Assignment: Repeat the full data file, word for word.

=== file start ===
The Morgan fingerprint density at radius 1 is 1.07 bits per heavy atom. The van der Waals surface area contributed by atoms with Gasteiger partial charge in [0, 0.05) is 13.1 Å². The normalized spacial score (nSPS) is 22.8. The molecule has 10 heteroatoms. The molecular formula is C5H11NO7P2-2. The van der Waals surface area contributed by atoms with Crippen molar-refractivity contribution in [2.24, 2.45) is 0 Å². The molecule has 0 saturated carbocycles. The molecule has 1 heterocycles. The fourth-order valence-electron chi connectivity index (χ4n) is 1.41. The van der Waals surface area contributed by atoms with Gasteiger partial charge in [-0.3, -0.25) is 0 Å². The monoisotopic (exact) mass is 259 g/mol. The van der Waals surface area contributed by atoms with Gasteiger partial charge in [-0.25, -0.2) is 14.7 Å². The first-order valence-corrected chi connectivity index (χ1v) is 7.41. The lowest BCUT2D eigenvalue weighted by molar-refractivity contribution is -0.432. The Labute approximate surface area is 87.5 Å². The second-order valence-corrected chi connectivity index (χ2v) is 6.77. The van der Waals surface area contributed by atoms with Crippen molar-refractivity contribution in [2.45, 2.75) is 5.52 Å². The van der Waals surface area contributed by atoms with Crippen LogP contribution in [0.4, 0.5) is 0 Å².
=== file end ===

The Morgan fingerprint density at radius 1 is 1.07 bits per heavy atom. The van der Waals surface area contributed by atoms with Gasteiger partial charge in [0, 0.05) is 13.1 Å². The normalized spacial score (nSPS) is 22.8. The molecule has 10 heteroatoms. The molecular formula is C5H11NO7P2-2. The van der Waals surface area contributed by atoms with Crippen molar-refractivity contribution in [2.24, 2.45) is 0 Å². The molecule has 0 saturated carbocycles. The molecule has 1 heterocycles. The fourth-order valence-electron chi connectivity index (χ4n) is 1.41. The van der Waals surface area contributed by atoms with Gasteiger partial charge in [-0.3, -0.25) is 0 Å². The monoisotopic (exact) mass is 259 g/mol. The van der Waals surface area contributed by atoms with Gasteiger partial charge in [-0.25, -0.2) is 14.7 Å². The first-order valence-corrected chi connectivity index (χ1v) is 7.41. The lowest BCUT2D eigenvalue weighted by molar-refractivity contribution is -0.432. The Labute approximate surface area is 87.5 Å². The second-order valence-corrected chi connectivity index (χ2v) is 6.77. The van der Waals surface area contributed by atoms with Crippen molar-refractivity contribution in [2.45, 2.75) is 5.52 Å². The van der Waals surface area contributed by atoms with Crippen LogP contribution in [0.4, 0.5) is 0 Å².